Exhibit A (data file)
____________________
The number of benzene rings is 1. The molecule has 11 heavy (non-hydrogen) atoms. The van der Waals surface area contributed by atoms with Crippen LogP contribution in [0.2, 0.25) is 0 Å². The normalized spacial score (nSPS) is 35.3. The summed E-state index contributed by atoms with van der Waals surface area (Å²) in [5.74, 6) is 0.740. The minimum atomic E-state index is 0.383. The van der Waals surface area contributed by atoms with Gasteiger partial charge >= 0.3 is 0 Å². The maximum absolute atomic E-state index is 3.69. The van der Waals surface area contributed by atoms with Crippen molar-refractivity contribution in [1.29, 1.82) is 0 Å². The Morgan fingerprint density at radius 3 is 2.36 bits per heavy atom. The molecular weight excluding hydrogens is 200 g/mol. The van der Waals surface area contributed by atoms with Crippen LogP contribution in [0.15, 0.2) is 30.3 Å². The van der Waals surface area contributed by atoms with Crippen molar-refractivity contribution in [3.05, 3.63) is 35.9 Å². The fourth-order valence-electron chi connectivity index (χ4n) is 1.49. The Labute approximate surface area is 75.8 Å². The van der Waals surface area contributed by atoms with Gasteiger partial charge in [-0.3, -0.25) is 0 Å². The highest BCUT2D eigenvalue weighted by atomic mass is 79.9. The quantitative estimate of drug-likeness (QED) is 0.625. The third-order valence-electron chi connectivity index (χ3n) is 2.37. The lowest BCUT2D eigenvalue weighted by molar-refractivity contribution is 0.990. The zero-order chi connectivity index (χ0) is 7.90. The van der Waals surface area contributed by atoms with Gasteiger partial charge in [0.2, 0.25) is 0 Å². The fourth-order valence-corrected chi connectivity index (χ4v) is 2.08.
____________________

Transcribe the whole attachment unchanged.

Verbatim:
The number of benzene rings is 1. The molecule has 11 heavy (non-hydrogen) atoms. The van der Waals surface area contributed by atoms with Crippen LogP contribution in [0.2, 0.25) is 0 Å². The normalized spacial score (nSPS) is 35.3. The summed E-state index contributed by atoms with van der Waals surface area (Å²) in [5.74, 6) is 0.740. The minimum atomic E-state index is 0.383. The van der Waals surface area contributed by atoms with Gasteiger partial charge >= 0.3 is 0 Å². The maximum absolute atomic E-state index is 3.69. The van der Waals surface area contributed by atoms with Crippen molar-refractivity contribution in [1.29, 1.82) is 0 Å². The Morgan fingerprint density at radius 3 is 2.36 bits per heavy atom. The molecular weight excluding hydrogens is 200 g/mol. The van der Waals surface area contributed by atoms with Crippen LogP contribution in [0.15, 0.2) is 30.3 Å². The van der Waals surface area contributed by atoms with Crippen molar-refractivity contribution in [3.05, 3.63) is 35.9 Å². The fourth-order valence-electron chi connectivity index (χ4n) is 1.49. The Labute approximate surface area is 75.8 Å². The van der Waals surface area contributed by atoms with Gasteiger partial charge in [-0.3, -0.25) is 0 Å². The highest BCUT2D eigenvalue weighted by atomic mass is 79.9. The quantitative estimate of drug-likeness (QED) is 0.625. The third-order valence-electron chi connectivity index (χ3n) is 2.37. The lowest BCUT2D eigenvalue weighted by molar-refractivity contribution is 0.990. The zero-order chi connectivity index (χ0) is 7.90. The van der Waals surface area contributed by atoms with Gasteiger partial charge in [0.2, 0.25) is 0 Å². The fourth-order valence-corrected chi connectivity index (χ4v) is 2.08.